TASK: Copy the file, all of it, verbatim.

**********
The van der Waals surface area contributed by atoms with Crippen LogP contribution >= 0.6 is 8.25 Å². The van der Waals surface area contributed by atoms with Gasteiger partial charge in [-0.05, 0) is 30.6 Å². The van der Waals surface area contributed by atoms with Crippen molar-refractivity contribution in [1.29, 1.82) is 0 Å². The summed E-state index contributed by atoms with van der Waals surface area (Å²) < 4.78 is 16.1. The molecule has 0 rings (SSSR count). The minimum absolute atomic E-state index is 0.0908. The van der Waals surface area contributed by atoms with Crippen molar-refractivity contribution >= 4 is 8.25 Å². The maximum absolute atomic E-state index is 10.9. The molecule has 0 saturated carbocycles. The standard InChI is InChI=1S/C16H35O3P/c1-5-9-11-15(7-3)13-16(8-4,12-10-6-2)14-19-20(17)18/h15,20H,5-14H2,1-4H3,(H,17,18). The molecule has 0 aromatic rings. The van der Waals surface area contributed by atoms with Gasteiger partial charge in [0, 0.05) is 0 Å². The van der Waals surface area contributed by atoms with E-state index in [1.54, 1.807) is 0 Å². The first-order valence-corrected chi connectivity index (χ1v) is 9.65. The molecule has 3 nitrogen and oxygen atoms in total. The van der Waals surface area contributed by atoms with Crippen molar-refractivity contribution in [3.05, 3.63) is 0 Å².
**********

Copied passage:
The van der Waals surface area contributed by atoms with Crippen LogP contribution >= 0.6 is 8.25 Å². The van der Waals surface area contributed by atoms with Gasteiger partial charge in [-0.05, 0) is 30.6 Å². The van der Waals surface area contributed by atoms with Crippen molar-refractivity contribution in [1.29, 1.82) is 0 Å². The summed E-state index contributed by atoms with van der Waals surface area (Å²) < 4.78 is 16.1. The molecule has 0 rings (SSSR count). The minimum absolute atomic E-state index is 0.0908. The van der Waals surface area contributed by atoms with Crippen molar-refractivity contribution >= 4 is 8.25 Å². The maximum absolute atomic E-state index is 10.9. The molecule has 0 saturated carbocycles. The standard InChI is InChI=1S/C16H35O3P/c1-5-9-11-15(7-3)13-16(8-4,12-10-6-2)14-19-20(17)18/h15,20H,5-14H2,1-4H3,(H,17,18). The molecule has 0 aromatic rings. The van der Waals surface area contributed by atoms with Gasteiger partial charge in [0, 0.05) is 0 Å². The van der Waals surface area contributed by atoms with E-state index in [1.54, 1.807) is 0 Å². The first-order valence-corrected chi connectivity index (χ1v) is 9.65. The molecule has 3 nitrogen and oxygen atoms in total. The van der Waals surface area contributed by atoms with Crippen molar-refractivity contribution in [3.05, 3.63) is 0 Å².